The bioeconomy is a system that seeks to fully exploit biological resources and principles in production and industrial processes, and which has been driven by the new frontiers of science, technology, knowledge and innovation. In recent years, it has expanded significantly in Latin America and the Caribbean, although its potential for greater development is enormous, due to the region’s wealth of natural resources.
As such, Suazo underscored the fact that the production and use of organic fertilizers represent an opportunity for Honduras. “Not only do they stand to be more efficient than chemical fertilizers, but they can generate jobs in the country and reduce import dependence. Today, there is a growing demand for and supply of organic fertilizer in Honduras, although some farmers are still not fully aware of its potential. This could be an opportunity to develop a big business in the country”.
The Secretary also spoke of the impact of climate change on agriculture in Honduras, which she described as one of the countries in the world that is most vulnerable to this global phenomenon.
“Part of this vulnerability”, she said “is the result of a poor economy. Given the lack of infrastructure, many people live in areas where it is impossible to survive and there is no adequate training to show producers how to adapt. We must do more and opportunities exist. Although we have enough rainfall, we do not have the capacity to store water to enable our producers to use this to produce during the dry season, although there are some pilot large-scale reservoir projects for cooperatives. We must also revive ancestral practices that improve sustainability. These are issues that the country needs to address”.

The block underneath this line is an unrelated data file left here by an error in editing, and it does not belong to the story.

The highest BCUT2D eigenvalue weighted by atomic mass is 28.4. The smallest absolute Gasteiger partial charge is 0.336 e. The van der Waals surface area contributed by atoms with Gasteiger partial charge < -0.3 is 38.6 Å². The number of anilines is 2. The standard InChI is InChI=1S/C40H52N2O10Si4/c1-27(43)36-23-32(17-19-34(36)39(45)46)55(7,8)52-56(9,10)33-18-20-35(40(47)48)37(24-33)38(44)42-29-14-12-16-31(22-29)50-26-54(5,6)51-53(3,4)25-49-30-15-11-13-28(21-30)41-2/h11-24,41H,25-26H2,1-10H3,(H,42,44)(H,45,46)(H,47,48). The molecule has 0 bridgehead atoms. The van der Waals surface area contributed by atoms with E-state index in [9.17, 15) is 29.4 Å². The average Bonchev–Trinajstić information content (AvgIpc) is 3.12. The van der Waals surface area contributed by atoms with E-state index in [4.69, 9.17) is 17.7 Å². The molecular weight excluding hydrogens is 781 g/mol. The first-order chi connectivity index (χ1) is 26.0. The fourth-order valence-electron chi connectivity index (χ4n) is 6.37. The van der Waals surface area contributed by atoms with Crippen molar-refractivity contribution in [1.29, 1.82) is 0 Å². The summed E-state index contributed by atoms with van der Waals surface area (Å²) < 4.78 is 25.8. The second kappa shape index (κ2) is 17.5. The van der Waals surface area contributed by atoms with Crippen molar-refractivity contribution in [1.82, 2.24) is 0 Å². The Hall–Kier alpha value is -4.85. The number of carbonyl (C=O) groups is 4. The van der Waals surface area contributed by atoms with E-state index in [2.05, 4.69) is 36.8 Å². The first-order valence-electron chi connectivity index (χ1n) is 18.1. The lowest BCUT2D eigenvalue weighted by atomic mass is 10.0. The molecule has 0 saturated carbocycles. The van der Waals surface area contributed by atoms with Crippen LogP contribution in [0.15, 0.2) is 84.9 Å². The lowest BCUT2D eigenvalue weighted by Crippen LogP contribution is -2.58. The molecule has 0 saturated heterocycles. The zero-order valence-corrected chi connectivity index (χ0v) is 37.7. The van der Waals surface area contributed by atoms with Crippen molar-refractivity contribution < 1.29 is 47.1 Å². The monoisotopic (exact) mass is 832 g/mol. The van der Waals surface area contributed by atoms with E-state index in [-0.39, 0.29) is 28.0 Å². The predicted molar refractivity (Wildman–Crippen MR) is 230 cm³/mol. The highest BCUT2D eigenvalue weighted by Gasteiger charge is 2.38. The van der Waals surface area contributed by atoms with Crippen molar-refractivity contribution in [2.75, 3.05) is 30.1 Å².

Suazo was adamant that the priority of her administration is to help farmers to boost agricultural output, rehabilitate poor soils and facilitate fair trade, to allow farmers to enjoy a decent life and encourage them to remain in the countryside.
Finally, she said that, “We are striving to change agriculture. Change begins when the person analyzes the causes of poverty and is given assistance in identifying opportunities. We are helping communities to organize themselves; to establish priorities; and to identify the resources that exist in each region to promote the local economy. We need a humane agriculture sector that allows farmers to regain their dignity and pride in being small farmers”.
Agro America is a program on Brazil’s TV AgroMais channel – a member of the Grupo Bandeirantes communication group that is the product of a partnership with the Inter-American Institute for Cooperation on Agriculture (IICA). The program depicts the current reality of the agriculture sector and rural areas in IICA member countries, with a view to promoting experience sharing and discussions on the challenges and opportunities for agricultural and rural development in Latin America and the Caribbean.

More information:
Institutional Communication Division.